Despite being the largest economy in the world, the U.S. continues to struggle with a staggering literacy problem where 21% of adults in the U.S. are either completely illiterate or functionally illiterate.
According to the Literacy Foundation, the U.S. is significantly behind many countries with smaller economies, including Japan, the UK, Canada, all of the Scandinavian countries, and South Korea.
Life for illiterate adults is not easy.
As the Literacy Center reports, low literacy individuals struggle to find employment; they settle for low-paying jobs; they fight to increase their earning power and to support their families. They under-utilize the healthcare system out of fear, or over-utilize it because they are unable to follow written instructions on prescriptions or discharge papers.
Low literacy negatively affects individuals in their daily lives and can jeopardize their future, Literacy Pittsburgh reports, leading to a reduced quality of life and less opportunity for advancement. Meanwhile, taxpayers are further burdened with additional costs due to increased unemployment compensation and welfare payments.
According to the National Adult Literacy Survey, 70% of all incarcerated adults cannot read at a 4th grade level, “meaning they lack the reading skills to navigate many everyday tasks or hold down anything but lower (paying) jobs.”
Those without sufficient income earned by work are also the most prone to crime, Literacy Mid-South reports. Paul Romero, a correction official once noted, “With legal means of succeeding in society narrowed, illiteracy is heavily implicated in the crimes landing many behind bars in the first place.”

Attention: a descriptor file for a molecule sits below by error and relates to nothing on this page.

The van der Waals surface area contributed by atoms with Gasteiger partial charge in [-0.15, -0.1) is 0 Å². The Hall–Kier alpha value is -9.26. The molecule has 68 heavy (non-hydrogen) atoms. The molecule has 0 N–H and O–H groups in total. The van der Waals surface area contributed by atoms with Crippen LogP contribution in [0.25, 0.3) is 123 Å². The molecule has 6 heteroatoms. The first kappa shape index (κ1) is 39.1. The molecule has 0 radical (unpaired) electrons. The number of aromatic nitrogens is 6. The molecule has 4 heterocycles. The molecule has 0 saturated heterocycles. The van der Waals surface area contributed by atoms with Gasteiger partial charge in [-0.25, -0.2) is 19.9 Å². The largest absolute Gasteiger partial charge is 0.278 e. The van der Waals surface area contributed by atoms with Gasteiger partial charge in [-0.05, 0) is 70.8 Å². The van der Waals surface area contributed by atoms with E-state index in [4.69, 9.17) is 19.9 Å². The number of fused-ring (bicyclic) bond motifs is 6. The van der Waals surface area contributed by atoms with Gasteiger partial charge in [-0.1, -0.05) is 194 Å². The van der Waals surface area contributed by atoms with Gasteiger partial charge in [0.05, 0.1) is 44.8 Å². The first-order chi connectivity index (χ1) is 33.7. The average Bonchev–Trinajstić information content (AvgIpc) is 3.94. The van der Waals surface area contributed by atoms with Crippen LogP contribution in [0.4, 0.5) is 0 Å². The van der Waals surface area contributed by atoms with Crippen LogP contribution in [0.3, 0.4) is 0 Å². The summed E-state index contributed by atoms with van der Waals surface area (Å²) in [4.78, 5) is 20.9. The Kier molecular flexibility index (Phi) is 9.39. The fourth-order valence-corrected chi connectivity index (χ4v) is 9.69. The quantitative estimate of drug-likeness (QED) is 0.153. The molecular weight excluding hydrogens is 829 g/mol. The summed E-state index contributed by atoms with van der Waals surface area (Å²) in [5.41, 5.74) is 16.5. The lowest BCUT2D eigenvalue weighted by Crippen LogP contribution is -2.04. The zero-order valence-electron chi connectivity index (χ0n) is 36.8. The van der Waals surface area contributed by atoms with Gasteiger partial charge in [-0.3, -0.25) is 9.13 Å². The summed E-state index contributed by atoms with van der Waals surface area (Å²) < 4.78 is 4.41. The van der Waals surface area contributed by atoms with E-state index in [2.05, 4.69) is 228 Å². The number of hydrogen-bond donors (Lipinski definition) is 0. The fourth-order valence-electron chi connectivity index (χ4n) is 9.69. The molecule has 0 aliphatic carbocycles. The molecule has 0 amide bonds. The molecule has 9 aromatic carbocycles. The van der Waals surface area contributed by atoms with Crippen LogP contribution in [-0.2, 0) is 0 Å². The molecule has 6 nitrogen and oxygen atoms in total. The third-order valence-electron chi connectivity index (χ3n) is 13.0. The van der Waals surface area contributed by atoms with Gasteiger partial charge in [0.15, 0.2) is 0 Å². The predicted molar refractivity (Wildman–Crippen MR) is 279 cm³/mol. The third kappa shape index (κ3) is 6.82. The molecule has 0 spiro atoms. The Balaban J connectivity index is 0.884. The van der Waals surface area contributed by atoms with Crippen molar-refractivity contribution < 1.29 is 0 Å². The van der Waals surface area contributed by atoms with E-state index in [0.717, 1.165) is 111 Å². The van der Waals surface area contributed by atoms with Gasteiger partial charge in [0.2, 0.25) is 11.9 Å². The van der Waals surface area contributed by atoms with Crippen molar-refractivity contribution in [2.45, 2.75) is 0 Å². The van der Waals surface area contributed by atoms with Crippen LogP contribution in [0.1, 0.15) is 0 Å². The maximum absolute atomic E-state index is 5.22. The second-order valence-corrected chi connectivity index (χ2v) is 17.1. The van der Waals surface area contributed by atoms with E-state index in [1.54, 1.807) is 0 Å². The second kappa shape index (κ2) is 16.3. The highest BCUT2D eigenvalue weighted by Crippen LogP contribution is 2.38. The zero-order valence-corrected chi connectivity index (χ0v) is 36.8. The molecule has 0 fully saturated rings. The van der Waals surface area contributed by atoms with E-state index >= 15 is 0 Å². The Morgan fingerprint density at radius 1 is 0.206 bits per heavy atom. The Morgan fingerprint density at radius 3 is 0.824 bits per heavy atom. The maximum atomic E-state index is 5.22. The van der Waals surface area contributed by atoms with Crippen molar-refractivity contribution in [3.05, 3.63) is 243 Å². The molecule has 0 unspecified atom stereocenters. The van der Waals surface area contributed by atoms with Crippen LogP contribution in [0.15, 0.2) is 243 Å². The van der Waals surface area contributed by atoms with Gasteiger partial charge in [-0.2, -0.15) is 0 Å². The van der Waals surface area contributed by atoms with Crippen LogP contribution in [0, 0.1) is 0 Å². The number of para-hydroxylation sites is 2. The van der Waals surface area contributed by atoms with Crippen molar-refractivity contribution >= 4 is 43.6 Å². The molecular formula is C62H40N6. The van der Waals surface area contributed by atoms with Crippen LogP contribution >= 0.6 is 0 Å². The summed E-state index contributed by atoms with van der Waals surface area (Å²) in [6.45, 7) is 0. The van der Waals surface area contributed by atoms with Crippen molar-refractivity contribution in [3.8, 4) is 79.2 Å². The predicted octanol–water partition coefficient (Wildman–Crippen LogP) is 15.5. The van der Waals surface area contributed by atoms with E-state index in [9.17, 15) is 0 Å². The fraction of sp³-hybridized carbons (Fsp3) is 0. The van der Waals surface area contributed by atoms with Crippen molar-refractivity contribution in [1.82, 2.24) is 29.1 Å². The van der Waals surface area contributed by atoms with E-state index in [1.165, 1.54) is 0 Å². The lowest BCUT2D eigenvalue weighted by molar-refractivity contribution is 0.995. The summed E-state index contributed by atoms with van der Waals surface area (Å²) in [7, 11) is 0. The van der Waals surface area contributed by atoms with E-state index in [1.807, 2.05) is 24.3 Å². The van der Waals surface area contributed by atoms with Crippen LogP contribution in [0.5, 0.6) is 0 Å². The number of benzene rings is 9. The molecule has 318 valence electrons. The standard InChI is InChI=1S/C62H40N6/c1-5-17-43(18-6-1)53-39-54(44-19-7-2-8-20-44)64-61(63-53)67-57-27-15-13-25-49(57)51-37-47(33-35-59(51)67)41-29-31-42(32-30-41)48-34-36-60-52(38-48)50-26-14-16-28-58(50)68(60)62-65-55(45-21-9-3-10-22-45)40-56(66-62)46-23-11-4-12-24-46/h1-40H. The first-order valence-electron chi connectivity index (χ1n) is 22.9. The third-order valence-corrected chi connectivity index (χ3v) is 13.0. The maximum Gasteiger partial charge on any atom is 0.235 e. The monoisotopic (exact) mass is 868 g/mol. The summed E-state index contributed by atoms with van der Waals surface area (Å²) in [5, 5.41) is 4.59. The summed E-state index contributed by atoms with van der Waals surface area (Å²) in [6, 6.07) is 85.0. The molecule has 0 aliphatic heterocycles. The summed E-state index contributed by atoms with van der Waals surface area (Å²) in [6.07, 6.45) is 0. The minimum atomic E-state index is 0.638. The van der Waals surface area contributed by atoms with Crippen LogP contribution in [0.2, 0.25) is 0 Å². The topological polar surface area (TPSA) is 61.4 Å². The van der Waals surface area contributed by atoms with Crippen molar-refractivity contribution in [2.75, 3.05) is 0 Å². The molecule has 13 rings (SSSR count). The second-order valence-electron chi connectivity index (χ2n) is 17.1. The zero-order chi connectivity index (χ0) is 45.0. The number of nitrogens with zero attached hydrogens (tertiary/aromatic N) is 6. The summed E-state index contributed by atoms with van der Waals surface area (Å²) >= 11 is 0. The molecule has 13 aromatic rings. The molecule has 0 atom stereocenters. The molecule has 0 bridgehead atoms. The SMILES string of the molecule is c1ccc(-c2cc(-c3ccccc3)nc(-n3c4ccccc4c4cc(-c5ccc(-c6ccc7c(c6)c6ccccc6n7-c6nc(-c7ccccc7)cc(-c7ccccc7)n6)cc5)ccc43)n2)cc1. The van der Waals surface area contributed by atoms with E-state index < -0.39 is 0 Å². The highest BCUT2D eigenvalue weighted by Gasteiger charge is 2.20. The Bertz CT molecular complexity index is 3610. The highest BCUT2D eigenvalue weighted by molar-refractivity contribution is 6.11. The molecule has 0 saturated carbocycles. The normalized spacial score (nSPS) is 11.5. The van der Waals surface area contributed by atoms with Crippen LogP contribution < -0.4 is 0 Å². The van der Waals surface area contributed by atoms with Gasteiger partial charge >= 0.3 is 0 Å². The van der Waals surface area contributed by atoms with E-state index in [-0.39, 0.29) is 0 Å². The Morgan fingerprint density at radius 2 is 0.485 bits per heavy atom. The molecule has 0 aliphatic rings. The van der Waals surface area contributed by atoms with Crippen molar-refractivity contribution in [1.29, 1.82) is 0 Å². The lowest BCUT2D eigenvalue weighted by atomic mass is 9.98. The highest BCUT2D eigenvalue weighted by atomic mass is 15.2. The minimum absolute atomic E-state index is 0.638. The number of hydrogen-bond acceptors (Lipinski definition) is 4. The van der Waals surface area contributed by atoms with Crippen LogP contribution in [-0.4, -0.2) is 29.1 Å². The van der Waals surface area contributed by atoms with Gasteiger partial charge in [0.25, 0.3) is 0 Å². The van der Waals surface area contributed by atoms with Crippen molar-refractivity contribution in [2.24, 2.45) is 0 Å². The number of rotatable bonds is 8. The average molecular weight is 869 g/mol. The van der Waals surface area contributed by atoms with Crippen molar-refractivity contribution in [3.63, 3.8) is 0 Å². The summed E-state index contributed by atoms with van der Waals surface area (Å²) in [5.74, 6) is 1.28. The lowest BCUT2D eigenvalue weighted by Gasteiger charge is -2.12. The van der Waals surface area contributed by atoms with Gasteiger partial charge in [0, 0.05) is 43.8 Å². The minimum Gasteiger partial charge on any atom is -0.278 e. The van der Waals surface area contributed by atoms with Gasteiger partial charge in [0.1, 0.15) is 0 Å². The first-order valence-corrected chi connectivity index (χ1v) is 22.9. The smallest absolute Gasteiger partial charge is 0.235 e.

The Department of Justice states, “The link between academic failure and delinquency, violence, and crime is welded to reading failure.”
Nationwide, “adult illiteracy has proved an intractable problem,” NPR reports, with today’s rate of illiteracy no better than it was 25 years ago.
The fact is, the seeds of illiteracy are planted at a young age. As , a mother’s reading skill is the greatest determinant of her children’s future academic success, outweighing other factors, such as neighborhood and family income. Moreover, adults with low levels of education who have parents with low levels of education are 10 times more likely to have low skills than are those who have higher-educated parents.
Since the mid-1960s, the Federal Government has played a critical role in providing education services to adults with inadequate literacy skills. Unlike elementary and secondary education, where a mature State and local infrastructure existed before the Federal Government entered the field, public adult education is in many ways a Federal creation. Along with grant programs, the Adult Education Act (AEA) is the biggest federal driver of support for adult literacy and basic skills education.
Click below to demand an increase in federal support for critical programs that help adults overcome illiteracy!Whizzco